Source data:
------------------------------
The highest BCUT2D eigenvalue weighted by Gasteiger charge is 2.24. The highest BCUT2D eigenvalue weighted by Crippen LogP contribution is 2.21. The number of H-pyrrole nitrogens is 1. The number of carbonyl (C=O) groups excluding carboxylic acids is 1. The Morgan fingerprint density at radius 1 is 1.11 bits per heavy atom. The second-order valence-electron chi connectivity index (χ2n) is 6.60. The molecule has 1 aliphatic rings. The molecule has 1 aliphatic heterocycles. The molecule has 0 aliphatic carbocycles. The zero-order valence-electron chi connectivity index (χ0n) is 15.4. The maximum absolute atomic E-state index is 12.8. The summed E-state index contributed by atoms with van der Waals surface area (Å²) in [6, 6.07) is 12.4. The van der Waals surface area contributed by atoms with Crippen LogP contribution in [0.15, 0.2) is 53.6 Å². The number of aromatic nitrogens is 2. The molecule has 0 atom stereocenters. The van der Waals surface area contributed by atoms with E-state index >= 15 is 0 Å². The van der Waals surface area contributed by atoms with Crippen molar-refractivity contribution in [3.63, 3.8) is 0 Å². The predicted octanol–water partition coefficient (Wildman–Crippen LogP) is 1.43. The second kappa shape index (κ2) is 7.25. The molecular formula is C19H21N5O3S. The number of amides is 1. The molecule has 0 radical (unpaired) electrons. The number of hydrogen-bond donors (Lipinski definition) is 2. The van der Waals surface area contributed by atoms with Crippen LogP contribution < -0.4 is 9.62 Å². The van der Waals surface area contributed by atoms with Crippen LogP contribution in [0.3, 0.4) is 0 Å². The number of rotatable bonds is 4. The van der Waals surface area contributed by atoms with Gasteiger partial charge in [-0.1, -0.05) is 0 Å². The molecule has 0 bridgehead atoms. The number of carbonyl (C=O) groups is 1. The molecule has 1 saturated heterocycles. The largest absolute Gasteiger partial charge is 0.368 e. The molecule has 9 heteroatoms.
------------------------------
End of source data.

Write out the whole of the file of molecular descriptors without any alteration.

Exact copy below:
The highest BCUT2D eigenvalue weighted by Gasteiger charge is 2.24. The highest BCUT2D eigenvalue weighted by Crippen LogP contribution is 2.21. The number of H-pyrrole nitrogens is 1. The number of carbonyl (C=O) groups excluding carboxylic acids is 1. The Morgan fingerprint density at radius 1 is 1.11 bits per heavy atom. The second-order valence-electron chi connectivity index (χ2n) is 6.60. The molecule has 1 aliphatic rings. The molecule has 1 aliphatic heterocycles. The molecule has 0 aliphatic carbocycles. The zero-order valence-electron chi connectivity index (χ0n) is 15.4. The maximum absolute atomic E-state index is 12.8. The summed E-state index contributed by atoms with van der Waals surface area (Å²) in [6, 6.07) is 12.4. The van der Waals surface area contributed by atoms with Crippen LogP contribution in [0.15, 0.2) is 53.6 Å². The number of aromatic nitrogens is 2. The molecule has 0 atom stereocenters. The van der Waals surface area contributed by atoms with E-state index >= 15 is 0 Å². The van der Waals surface area contributed by atoms with Crippen molar-refractivity contribution in [3.63, 3.8) is 0 Å². The predicted octanol–water partition coefficient (Wildman–Crippen LogP) is 1.43. The second kappa shape index (κ2) is 7.25. The molecular formula is C19H21N5O3S. The number of amides is 1. The molecule has 0 radical (unpaired) electrons. The number of hydrogen-bond donors (Lipinski definition) is 2. The van der Waals surface area contributed by atoms with Crippen LogP contribution < -0.4 is 9.62 Å². The van der Waals surface area contributed by atoms with Crippen LogP contribution in [0.3, 0.4) is 0 Å². The number of rotatable bonds is 4. The van der Waals surface area contributed by atoms with Gasteiger partial charge in [-0.1, -0.05) is 0 Å². The molecule has 0 bridgehead atoms. The number of carbonyl (C=O) groups is 1. The molecule has 1 saturated heterocycles. The largest absolute Gasteiger partial charge is 0.368 e. The molecule has 9 heteroatoms.